Five years in, Minecraft (the system) has bloomed into something bigger and more beautiful than any game studio — whether a tiny one like Markus Persson’s or a huge one like EA — could ever produce on its own. The scale of it is staggering; overwhelming. As you explore the extended Minecraft-verse online, you start to get the same oceanic feeling that huge internet systems like YouTube and Twitter often inspire: the mingling of despair (“I’ll never see it all”) with delight (“People made this”) with dizzying anthropic awe (“So… many… people.”)

Turns out you can do a lot with those blocks.



Imagine yourself acquiring the keys to a mutable world in which you can explore caves, fight spiders, build castles, ride pigs, blow up mountains, construct aqueducts to carry water to your summer palace… anything.

Imagine yourself a child, in possession of the secret knowledge.

***

This wouldn’t be enough on its own. Obscure techniques have been a part of video games from the beginning; Nintendo Power surely had a dusting of secret knowledge. What’s different here is that Minecraft connects this lure to the objective not of beating the game, but making more of the game.

“Game” doesn’t even do it justice. What we’re really talking about here is a generative, networked system laced throughout with secrets.

Five years in, Minecraft (the system) has bloomed into something bigger and more beautiful than any game studio — whether a tiny one like Markus Persson’s or a huge one like EA — could ever produce on its own. The scale of it is staggering; overwhelming. As you explore the extended Minecraft-verse online, you start to get the same oceanic feeling that huge internet systems like YouTube and Twitter often inspire: the mingling of despair (“I’ll never see it all”) with delight (“People made this”) with dizzying anthropic awe (“So… many… people.”)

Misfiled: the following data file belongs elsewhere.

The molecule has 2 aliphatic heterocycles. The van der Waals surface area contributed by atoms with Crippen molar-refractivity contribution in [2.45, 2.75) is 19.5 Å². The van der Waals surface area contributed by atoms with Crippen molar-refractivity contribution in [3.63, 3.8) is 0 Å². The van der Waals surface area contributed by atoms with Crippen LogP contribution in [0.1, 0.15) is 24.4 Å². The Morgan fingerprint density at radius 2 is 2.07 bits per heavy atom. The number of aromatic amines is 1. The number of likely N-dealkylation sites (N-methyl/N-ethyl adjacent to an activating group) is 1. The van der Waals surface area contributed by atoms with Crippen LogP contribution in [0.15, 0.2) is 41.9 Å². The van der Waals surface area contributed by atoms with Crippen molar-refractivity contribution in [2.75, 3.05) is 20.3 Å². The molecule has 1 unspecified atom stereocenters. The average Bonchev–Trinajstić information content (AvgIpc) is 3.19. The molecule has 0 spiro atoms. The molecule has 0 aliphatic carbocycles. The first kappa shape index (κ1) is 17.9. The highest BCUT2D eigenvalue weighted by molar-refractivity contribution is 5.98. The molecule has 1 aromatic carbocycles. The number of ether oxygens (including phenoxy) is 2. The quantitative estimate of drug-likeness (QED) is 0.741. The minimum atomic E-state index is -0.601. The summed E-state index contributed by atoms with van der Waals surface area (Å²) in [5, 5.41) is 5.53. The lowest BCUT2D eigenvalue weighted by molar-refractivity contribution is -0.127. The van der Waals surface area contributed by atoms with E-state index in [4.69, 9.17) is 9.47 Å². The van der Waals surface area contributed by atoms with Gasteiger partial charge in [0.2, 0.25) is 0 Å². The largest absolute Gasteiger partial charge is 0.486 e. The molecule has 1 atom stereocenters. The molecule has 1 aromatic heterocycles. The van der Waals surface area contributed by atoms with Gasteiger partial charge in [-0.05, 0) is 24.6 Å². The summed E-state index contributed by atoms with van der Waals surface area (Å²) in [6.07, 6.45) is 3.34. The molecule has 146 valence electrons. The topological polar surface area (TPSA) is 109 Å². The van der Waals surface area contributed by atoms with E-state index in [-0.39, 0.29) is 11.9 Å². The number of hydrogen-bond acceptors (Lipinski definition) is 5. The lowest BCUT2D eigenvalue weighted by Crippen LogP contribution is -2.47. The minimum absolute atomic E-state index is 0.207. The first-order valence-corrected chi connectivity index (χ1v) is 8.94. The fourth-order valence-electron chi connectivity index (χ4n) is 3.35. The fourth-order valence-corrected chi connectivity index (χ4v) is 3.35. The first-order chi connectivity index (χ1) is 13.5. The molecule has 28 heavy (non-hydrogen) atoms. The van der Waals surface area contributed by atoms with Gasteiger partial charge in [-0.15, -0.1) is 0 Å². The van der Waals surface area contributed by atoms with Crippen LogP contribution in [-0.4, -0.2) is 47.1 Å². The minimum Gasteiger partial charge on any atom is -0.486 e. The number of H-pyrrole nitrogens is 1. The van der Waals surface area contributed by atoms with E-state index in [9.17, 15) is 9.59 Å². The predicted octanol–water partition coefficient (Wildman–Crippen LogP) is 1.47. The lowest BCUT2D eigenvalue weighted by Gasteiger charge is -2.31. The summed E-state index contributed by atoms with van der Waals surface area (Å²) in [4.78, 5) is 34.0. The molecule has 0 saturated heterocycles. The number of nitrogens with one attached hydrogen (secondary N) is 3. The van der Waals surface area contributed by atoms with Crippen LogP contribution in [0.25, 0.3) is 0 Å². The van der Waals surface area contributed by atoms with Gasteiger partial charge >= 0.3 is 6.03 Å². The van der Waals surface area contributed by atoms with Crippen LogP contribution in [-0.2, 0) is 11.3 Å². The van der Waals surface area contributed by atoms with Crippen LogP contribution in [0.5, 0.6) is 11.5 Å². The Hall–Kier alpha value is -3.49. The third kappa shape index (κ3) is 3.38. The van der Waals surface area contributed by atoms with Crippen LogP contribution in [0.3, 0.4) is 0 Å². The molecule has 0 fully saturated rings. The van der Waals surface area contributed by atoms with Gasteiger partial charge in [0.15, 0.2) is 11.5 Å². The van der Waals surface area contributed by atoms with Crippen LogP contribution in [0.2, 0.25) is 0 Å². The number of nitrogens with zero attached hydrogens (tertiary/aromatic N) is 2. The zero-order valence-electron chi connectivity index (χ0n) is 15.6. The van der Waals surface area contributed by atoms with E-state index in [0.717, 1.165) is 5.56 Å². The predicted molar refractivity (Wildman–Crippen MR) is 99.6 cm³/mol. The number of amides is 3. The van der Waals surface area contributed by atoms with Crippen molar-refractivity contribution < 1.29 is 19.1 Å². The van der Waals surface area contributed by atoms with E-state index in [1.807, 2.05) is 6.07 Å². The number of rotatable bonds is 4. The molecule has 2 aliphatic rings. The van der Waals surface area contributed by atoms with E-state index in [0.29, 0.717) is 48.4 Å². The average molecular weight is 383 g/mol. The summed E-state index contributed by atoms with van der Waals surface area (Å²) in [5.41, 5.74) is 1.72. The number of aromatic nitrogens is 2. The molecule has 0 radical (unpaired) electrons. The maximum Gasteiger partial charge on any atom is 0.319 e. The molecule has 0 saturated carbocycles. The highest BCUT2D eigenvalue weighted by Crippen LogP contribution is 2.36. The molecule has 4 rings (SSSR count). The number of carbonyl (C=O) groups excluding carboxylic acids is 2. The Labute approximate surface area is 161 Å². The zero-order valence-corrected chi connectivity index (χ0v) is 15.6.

Turns out you can do a lot with those blocks.

We’re in a new century now, and its hallmark is humans doing things together, mostly on screens, at scales unimaginable in earlier times.

In the 2010s and beyond, it is not the case that every cultural product ought to be a generative, networked system.

It is, I believe, the case that all the really important ones will be.

To ignore the creative power of all these brains—millions and millions of them, young and old—leaves too much on the table.

I’m a writer, and don’t get me wrong: To publish a plain ol’ book that people actually want to read is still a solid achievement. But I think Markus Persson and his studio have staked out a new kind of achievement, a deeper kind: To make the system that calls forth the book, which is not just a story but a real magick manual that grants its reader (who consumes it avidly, endlessly, all day, at school, at night, under the covers, studying, studying) new and exciting powers in a vivid, malleable world.

I’m not a huge Minecraft player myself—my shelter never grew beyond the rough-hewn Robinson Crusoe stage—but I look at those books and, I tell you: I am eight years old again. I feel afresh all the impulses that led me towards books and writing, toward the fantastic and science-fictional… except now, there is this other door.

It’s made of blocks, I suppose.

“A generative, networked system laced throughout with secrets.”

When you write it that way, you realize it doesn’t have to be software. This is a stretch, but you could apply that description to the greater Star Wars universe—not just the movies, but all that followed: the books, the video games, the spit-spraying backyard lightsaber battles. And, based on all the fan fiction and wizard rock they inspired, I’d say the Harry Potter books managed to boot up a generative, networked system of some sort.

But now, in the 2010s, Minecraft improves upon those examples, because it does not merely allow this co-creation but requires it. And so the burning question in my brain right now is this: What happens when we take the secret of Minecraft and apply it elsewhere, in new ways?"
minecraft  gaming  games  culture  robinsloan  2014  networks  learning  howwelearn  worldbuilding  lego  books  secrets  networkedlearning 
july 2014 by robertogreco
Fully Functioning LEGO Keyboard Is The Coolest Thing Ever | Ubergizmo
"If you’ve ever grown up playing LEGO, well you know everything you create is pretty much limited to your imagination. In fact nowadays LEGO has gotten to the point where there are creations far more impressive than they were back in the day, although admittedly much more expensive as well.